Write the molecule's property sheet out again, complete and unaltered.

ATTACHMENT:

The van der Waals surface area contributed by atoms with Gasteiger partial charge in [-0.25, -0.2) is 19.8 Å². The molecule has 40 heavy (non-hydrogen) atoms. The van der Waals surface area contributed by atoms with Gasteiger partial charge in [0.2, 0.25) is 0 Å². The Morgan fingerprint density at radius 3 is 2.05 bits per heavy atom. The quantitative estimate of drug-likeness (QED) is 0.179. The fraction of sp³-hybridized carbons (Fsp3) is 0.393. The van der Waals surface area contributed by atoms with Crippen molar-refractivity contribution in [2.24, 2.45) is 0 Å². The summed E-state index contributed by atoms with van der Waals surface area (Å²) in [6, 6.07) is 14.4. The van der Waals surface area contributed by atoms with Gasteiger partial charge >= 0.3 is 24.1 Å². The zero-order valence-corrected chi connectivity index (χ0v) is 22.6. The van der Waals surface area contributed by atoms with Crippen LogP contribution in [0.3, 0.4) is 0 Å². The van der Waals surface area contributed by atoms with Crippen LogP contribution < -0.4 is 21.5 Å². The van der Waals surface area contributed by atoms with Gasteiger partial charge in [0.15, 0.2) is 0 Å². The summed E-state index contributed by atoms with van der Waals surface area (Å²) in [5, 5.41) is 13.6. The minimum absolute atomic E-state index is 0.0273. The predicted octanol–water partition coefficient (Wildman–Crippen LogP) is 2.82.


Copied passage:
The van der Waals surface area contributed by atoms with Gasteiger partial charge in [-0.25, -0.2) is 19.8 Å². The molecule has 40 heavy (non-hydrogen) atoms. The van der Waals surface area contributed by atoms with Gasteiger partial charge in [0.2, 0.25) is 0 Å². The Morgan fingerprint density at radius 3 is 2.05 bits per heavy atom. The quantitative estimate of drug-likeness (QED) is 0.179. The fraction of sp³-hybridized carbons (Fsp3) is 0.393. The van der Waals surface area contributed by atoms with Crippen molar-refractivity contribution in [2.24, 2.45) is 0 Å². The summed E-state index contributed by atoms with van der Waals surface area (Å²) in [6, 6.07) is 14.4. The van der Waals surface area contributed by atoms with Gasteiger partial charge >= 0.3 is 24.1 Å². The zero-order valence-corrected chi connectivity index (χ0v) is 22.6. The van der Waals surface area contributed by atoms with Crippen LogP contribution in [0.3, 0.4) is 0 Å². The van der Waals surface area contributed by atoms with Crippen LogP contribution < -0.4 is 21.5 Å². The van der Waals surface area contributed by atoms with Gasteiger partial charge in [0.15, 0.2) is 0 Å². The summed E-state index contributed by atoms with van der Waals surface area (Å²) in [5, 5.41) is 13.6. The minimum absolute atomic E-state index is 0.0273. The predicted octanol–water partition coefficient (Wildman–Crippen LogP) is 2.82.